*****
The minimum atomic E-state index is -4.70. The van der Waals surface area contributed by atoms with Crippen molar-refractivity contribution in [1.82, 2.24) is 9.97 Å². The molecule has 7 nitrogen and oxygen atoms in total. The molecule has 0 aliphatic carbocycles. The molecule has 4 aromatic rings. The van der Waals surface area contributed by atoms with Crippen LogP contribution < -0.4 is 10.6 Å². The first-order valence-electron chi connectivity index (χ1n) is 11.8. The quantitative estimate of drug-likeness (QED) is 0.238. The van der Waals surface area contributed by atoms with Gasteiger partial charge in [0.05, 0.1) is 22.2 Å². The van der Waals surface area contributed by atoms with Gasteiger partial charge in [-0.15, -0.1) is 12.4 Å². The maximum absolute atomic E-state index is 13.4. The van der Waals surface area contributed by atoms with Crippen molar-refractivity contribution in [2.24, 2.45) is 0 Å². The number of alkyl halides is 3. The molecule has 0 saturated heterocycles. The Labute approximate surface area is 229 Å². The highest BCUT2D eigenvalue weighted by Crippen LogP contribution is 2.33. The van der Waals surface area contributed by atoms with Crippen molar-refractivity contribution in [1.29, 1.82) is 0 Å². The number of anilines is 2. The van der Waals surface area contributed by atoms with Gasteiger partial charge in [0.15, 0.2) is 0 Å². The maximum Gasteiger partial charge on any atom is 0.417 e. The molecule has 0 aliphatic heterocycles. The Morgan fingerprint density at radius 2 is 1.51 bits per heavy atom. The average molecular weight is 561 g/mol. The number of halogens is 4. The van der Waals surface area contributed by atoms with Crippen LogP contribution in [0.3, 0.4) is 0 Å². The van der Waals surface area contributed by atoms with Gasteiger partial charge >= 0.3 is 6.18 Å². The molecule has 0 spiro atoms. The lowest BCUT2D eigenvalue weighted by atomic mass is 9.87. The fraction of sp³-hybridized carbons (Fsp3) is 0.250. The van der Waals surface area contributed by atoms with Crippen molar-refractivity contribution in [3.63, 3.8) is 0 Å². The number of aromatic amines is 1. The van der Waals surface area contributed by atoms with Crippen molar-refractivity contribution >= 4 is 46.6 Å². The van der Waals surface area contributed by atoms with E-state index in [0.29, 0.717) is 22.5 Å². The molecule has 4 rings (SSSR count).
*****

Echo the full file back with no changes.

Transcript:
The minimum atomic E-state index is -4.70. The van der Waals surface area contributed by atoms with Crippen molar-refractivity contribution in [1.82, 2.24) is 9.97 Å². The molecule has 7 nitrogen and oxygen atoms in total. The molecule has 0 aliphatic carbocycles. The molecule has 4 aromatic rings. The van der Waals surface area contributed by atoms with Crippen LogP contribution < -0.4 is 10.6 Å². The first-order valence-electron chi connectivity index (χ1n) is 11.8. The quantitative estimate of drug-likeness (QED) is 0.238. The van der Waals surface area contributed by atoms with Gasteiger partial charge in [0.05, 0.1) is 22.2 Å². The van der Waals surface area contributed by atoms with Gasteiger partial charge in [-0.15, -0.1) is 12.4 Å². The maximum absolute atomic E-state index is 13.4. The van der Waals surface area contributed by atoms with Crippen molar-refractivity contribution in [2.24, 2.45) is 0 Å². The number of alkyl halides is 3. The molecule has 0 saturated heterocycles. The Labute approximate surface area is 229 Å². The highest BCUT2D eigenvalue weighted by Crippen LogP contribution is 2.33. The van der Waals surface area contributed by atoms with Crippen molar-refractivity contribution in [1.29, 1.82) is 0 Å². The number of anilines is 2. The van der Waals surface area contributed by atoms with Gasteiger partial charge in [0.15, 0.2) is 0 Å². The maximum Gasteiger partial charge on any atom is 0.417 e. The molecule has 0 aliphatic heterocycles. The Morgan fingerprint density at radius 2 is 1.51 bits per heavy atom. The average molecular weight is 561 g/mol. The number of halogens is 4. The van der Waals surface area contributed by atoms with Crippen LogP contribution in [0.3, 0.4) is 0 Å². The van der Waals surface area contributed by atoms with Gasteiger partial charge >= 0.3 is 6.18 Å². The molecule has 0 spiro atoms. The lowest BCUT2D eigenvalue weighted by atomic mass is 9.87. The fraction of sp³-hybridized carbons (Fsp3) is 0.250. The van der Waals surface area contributed by atoms with Crippen molar-refractivity contribution in [3.63, 3.8) is 0 Å². The number of aromatic amines is 1. The van der Waals surface area contributed by atoms with Crippen molar-refractivity contribution >= 4 is 46.6 Å². The van der Waals surface area contributed by atoms with E-state index in [0.29, 0.717) is 22.5 Å². The molecule has 4 rings (SSSR count).